Why create character sketches before writing stories? To bring your fictional characters to life! These tips for sketching out the personalities, weaknesses, and strengths of the characters in your novel or short story will help you bring those “peeps” alive.
Before the tips, a quip:
“When writing a novel a writer should create living people… people, not characters. A character is a caricature.” ~ Ernest Hemingway.
The first tip for creating fictional character sketches is to make sure they’re actual people. Not just a hollow “caricature” — a real person. To learn more, read a Writer’s Guide to Character Traits.
And, here are five ways to create a character sketch…
Bringing Characters Alive With Character Sketches
There are two basic types of story, character-based and plot-based. One focuses on interesting characters and the interactions between them and the other on the events of the story. Action and murder mysteries are plot-based. Literary fiction and feel good stories are character-based.
Just because a story is plot-based doesn’t mean you don’t need good character development. A well-developed character can add depth to any scene and even help writers create new twists and turns in the story.
Give your characters purpose
Purpose is what gives characters drive and determination to move through the story. We’re all familiar with the cliché of an actor asking what their motivation is for a scene. In reality, a fictional character needs this motivation to feel real to the reader. They need a purpose or an ultimate goal in life. This goal can relate to the plot of the story or be parallel to the plot. Make that purpose grand such as staying alive no matter the cost or small and specific, such as getting a new pair of PF Flyers.
Give your characters quirks
Fictional characters, like real people, are weird. They have dreams and hopes and behaviors which are unique only to them. A quirk adds another layer when you create a character. It makes the character stand out. It gives the character faults or virtues that others don’t have in the story.
In my book, I’ve created a character who is extremely loyal to the bad guy, even though it’s detrimental to his own health and leads to the death of another character. This loyalty is also this character’s flaw and virtue. I have another character who persistently chews on his fingertips when he’s nervous. These little quirks give the characters life, make them stand out in the reader’s mind and give the writer something to write about during dialogue heavy scenes!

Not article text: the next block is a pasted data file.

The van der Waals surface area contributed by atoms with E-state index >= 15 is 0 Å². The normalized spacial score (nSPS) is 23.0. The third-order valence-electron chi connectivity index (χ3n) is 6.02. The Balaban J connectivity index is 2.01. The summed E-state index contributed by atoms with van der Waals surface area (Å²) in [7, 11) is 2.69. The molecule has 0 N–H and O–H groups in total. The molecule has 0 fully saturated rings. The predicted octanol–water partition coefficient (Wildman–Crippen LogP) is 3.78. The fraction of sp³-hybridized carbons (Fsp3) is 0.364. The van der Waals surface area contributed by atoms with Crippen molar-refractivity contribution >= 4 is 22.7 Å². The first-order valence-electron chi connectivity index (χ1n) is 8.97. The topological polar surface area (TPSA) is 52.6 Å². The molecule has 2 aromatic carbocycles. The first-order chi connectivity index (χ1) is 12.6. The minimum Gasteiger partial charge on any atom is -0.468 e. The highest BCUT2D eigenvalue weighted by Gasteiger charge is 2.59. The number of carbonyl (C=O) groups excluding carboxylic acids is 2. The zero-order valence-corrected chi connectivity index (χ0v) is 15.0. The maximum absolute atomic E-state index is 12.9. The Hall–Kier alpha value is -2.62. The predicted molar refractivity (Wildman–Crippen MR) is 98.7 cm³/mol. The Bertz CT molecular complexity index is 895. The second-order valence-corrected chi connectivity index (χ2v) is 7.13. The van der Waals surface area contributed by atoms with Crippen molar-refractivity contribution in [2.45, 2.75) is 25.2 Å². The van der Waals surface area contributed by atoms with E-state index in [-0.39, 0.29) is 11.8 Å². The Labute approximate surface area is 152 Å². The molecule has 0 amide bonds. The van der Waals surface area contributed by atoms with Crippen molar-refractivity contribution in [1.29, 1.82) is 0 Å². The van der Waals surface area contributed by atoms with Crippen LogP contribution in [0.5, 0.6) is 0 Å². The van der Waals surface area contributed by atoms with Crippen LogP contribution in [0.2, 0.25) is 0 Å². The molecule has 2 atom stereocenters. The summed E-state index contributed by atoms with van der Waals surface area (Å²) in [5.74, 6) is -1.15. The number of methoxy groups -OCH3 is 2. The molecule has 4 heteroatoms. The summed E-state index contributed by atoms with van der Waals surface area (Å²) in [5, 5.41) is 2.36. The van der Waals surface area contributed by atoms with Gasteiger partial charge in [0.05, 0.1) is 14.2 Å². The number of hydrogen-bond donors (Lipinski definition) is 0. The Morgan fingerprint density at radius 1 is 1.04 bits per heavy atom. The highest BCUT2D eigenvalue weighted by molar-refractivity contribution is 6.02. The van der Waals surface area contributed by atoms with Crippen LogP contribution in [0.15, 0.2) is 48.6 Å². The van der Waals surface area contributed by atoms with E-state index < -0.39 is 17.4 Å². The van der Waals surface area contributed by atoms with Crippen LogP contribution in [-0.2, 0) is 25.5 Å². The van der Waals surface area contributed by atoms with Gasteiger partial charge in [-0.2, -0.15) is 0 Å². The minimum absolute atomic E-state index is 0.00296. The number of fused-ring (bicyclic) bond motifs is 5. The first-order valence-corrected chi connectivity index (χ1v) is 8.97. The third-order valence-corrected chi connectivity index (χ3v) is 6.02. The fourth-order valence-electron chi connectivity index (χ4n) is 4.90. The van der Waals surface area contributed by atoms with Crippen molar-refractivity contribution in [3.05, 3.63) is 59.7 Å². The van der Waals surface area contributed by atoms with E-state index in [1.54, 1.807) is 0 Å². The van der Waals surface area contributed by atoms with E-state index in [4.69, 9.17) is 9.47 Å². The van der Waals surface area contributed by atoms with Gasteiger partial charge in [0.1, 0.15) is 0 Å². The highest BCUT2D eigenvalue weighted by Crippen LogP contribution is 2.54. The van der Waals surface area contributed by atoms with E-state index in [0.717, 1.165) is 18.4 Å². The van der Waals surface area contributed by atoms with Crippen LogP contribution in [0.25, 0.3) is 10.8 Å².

Give your characters shadow and light
The ancient Greeks got it right when they developed the tragic hero, the man larger than life with great virtues and giant flaws. Oedipus in the story of the same name becomes King of Thebes. He is clever, strong-willed and intelligent, but his downfall is the result of repeated stubbornness and arrogance. He tries to change the future after learning it from the Oracle at Delphi. He refuses to yield the road to a chariot, eventually fighting with driver and killing him. He ignores several people’s pleas to leave his past, and the mystery of his father’s death alone.
Everyone has both good and bad sides. So, create fiction characters with minor or major flaws as well as virtues. Flaws as simple as not bathing often enough or being too obsessed with cleaning rounds characters out and makes them more interesting for the reader.
Develop your characters fully
When you are creating a character sketch for your story, don’t neglect to develop the main character. Some writers tend to create generic protagonists, especially in first and second person narratives, because they are too close to the character. Objectivity and distance help a great deal in character development.
Look at your characters objectively
Take a step back and really look at your main character. What is the main character’s motivation? Why is the character going through the motions of the plot? Is the character interesting? Do they have quirks and flaws like everyone else? Are those flaws visible in the story? A well-developed main character also leads to more in-depth interactions and conflicts with other characters. Differences between characters are useful for conflict, arguments, evolution and plot development.
To learn more about about bringing your “peeps” alive, read Got Fiction Characters? How to Use a Character Web to Track Them.
Do you have any questions or tips on character sketches? Comments welcome below…
About the author: Hope Hammond is a freelance writer who specializes in web content creation. She’s also working on her first book, and occasionally posts updates about it at her blog, FEBS.
I'm glad you're here! My name is Laurie Pawlik-Kienlen; my husband Bruce and I live in Vancouver, BC with our critters. We can't have kids, and are learning to accept whatever life brings - both good and bad. I have an MSW (Master of Social Work) from UBC, and degrees in Education and Psychology. I hope you say hello and share your thoughts below. If not, go well....and don't forget to come back! :-)